A search of the literature revealed few cases of oseltamivir-induced depressive episodes in South Korea. We present a case involving a 15-year-old girl with depressive neuropsychiatric symptoms after receiving oseltamivir for the treatment of influenza.


A 15-year-old girl visited our outpatient clinic with symptoms of agitation, euphoric mood, flight of ideas, excessive talking, auditory hallucinations, and decreased need for sleep. She was attending an international school in Thailand and had a very good record at school.

Looking at her premorbid features, she fulfilled her responsibility for school life and was sincere in every work. She underwent normal development. In a Thailand international school, she enjoyed school life and had good relationship with friends. Her favorite activities were reading and drawing. She could easily concentrate on something and performed good academic achievement. She had no family history of mood disorder or psychotic disorder.

She had complained of stuffy nose, sore throat, and high fever symptoms 3 months ago, and she had gone to the hospital for a physical examination. At that time, she received a rapid diagnostic test for influenza A virus infection. The doctor suspected an influenza A virus infection and prescribed oseltamivir for her, as 75 mg of oral oseltamivir, twice daily, for five days. Her symptoms improved one day after beginning the medicine.

On her third day taking oseltamivir, the patient became extremely nervous and had difficulty making decisions. However, she completed the 5-day oseltamivir treatment. On that 5th day, she had no need for sleep. She could not sleep at all. She was depressed, experienced loss of appetite, and found it hard to concentrate on conversation and her schoolwork, such as reading books. She experienced a very intense suicidal ideation, reporting that she thought, "How about falling from a balcony?"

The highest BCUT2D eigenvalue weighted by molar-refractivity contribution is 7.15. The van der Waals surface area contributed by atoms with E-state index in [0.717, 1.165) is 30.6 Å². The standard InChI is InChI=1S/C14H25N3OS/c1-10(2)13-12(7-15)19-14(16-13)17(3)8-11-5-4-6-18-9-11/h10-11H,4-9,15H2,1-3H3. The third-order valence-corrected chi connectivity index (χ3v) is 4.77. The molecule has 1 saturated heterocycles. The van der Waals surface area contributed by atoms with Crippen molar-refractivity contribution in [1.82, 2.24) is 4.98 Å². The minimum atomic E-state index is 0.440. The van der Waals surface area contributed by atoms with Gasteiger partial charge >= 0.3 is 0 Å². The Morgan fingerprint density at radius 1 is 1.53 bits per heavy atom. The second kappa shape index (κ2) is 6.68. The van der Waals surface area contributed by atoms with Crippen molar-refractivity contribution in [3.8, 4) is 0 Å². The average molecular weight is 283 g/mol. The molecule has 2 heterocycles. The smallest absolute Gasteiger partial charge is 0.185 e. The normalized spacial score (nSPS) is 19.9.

The patient visited a psychiatry clinic and received a 2-month prescription for antidepressants. Subsequently, her mood improved slightly and she could sleep. Her suicidal ideation stopped. Therefore, the clinic reduced her antidepressants. A week before her visit to our clinic, her aspect became very different. She felt herself to be the most special person. She felt very confident, with a greatly elated mood. She was more energetic than usual, sleeping less and talking more. She thought that she understood everything. As the week passed, her symptoms worsened, and she began experiencing auditory hallucinations.

The patient visited our psychiatry clinic with the above symptoms, accompanied by her mother. We believed she was in a manic state and prescribed lithium and antipsychotic drugs: 150 mg/day lithium and 100 mg/day quetiapine, to start. We then increased the drug dosage systematically. Her symptoms began to improve within a few days and resolved completely after a month.


Oral oseltamivir administration is a known efficacious therapy for influenza in children, when given within 48 hours of the illness's onset. Oseltamivir treatment is generally well tolerated, with a low incidence of adverse effect. The most common adverse effects, nausea and vomiting at the start of treatment, generally are mild to moderate and resolve in 1-2 days. In children taking oseltamivir, emesis of mild or moderate intensity and short duration was more frequently reported.1,2,5,6 Reportedly, there were also numerous incidences of delirium, encephalopathy, abnormal behavior, and other neuropsychiatric events after oseltamivir administration.8,10-12 It seems oseltamivir might cause mental instability and suicidal tendencies, and it is critical to determine oseltamivir's neuropsychiatric effects and establish methods for its safe administration.8,9

Reportedly, adverse neuropsychiatric events in influenza patients treated with oseltamivir were more common in children and generally occurred within 48 hours of the influenza illness's onset and the initiation of treatment. When Toovey et al.7 categorized the reported events per International Classification of Diseases (9th edition) codes, abnormal behavior and delusions/perceptual disturbances were the largest categories, and delirium or delirium-like events were very common within most categories. The abnormal behaviors consisted of hallucinations, delirious speech, frightening episodes, abrupt anger, abnormal overactivity leading to accidents, and putting unusual objects into the mouth.13 Reports from Japan included neuropsychiatric behaviors such as adolescents jumping or falling from balconies. A large number of these falling or jumping adolescents had no premorbid medical or psychiatric history indicating a predisposition to such. Many of these cases involved adolescents.9,14